Paul Laurence Dunbar

Poetry Index

A Summer Pastoral

It's hot to-day. The bees is buzzin'
Kinder don't-keer-like aroun',
An' fur off the warm air dances
O'er the parchin' roofs in town.
In the brook the cows is standin';
Childern hidin' in the hay;
Can't keep none of 'em a workin',
'Cause it's hot to-day.

It's hot to-day. The sun is blazin'
Like a great big ball o' fire;
Seems as ef instead o' settin'
It keeps mountin' higher an' higher.
I'm as triflin' as the childern,
Though I blame them lots an' scold;
I keep slippin' to the spring house,
Where the milk is rich an' cold.

The very air within its shadder
Smells o' cool an' restful things,
An' a roguish little robin
Sits above the place an' sings.
I don't mean to be a shirkin',
But I linger by the way
Longer, mebbe, than is needful,
'Cause it's hot to-day.

It's hot to-day. The horses stumble
Half asleep across the fiel's;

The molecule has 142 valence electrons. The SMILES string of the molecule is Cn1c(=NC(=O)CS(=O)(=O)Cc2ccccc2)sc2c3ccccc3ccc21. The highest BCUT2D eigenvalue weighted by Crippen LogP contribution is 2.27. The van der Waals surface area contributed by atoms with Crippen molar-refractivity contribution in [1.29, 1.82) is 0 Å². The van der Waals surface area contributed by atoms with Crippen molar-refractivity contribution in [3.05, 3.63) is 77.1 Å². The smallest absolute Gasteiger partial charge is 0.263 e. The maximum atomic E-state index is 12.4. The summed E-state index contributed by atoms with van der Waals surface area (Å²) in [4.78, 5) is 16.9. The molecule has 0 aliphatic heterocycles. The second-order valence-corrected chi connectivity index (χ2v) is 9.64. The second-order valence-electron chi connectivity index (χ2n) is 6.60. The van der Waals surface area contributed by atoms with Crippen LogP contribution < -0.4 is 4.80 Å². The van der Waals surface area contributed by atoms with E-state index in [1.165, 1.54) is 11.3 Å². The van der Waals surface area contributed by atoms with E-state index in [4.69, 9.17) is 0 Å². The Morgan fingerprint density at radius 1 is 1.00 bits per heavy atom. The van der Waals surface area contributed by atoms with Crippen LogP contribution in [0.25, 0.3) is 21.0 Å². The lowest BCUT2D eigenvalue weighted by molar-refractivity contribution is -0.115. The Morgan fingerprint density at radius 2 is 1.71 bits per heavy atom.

An' a host o' teasin' fancies
O'er my burnin' senses steals,--
Dreams o' cool rooms, curtains lowered,
An' a sofy's temptin' look;
Patter o' composin' raindrops
Or the ripple of a brook.

I strike a stump! That wakes me sudden;
Dreams all vanish into air.
Lordy! how I chew my whiskers;
'Twouldn't do fur me to swear.
But I have to be so keerful
'Bout my thoughts an' what I say;
Somethin' might slip out unheeded,
'Cause it's hot to-day.

Git up, there, Suke! you, Sal, git over!
Sakes alive! how I do sweat.
Every stitch that I've got on me,
Bet a cent, is wringin' wet.
If this keeps up, I'll lose my temper.
Gee there, Sal, you lazy brute!
Wonder who on airth this weather
Could 'a' be'n got up to suit?

You, Sam, go bring a tin o' water;
Dash it all, don't be so slow!
'Pears as ef you tuk an hour
'Tween each step to stop an' blow.
Think I want to stand a meltin'
Out here in this b'ilin' sun,
While you stop to think about it?
Lift them feet o' your'n an' run.

It ain't no use; I'm plumb fetaggled.
Come an' put this team away.
I won't plow another furrer;
It's too mortal hot to-day.
I ain't weak, nor I ain't lazy,
But I'll stand this half day's loss
'Fore I let the devil make me
Lose my patience an' git cross.

This poem appears in the following book(s):

Oak and Ivy

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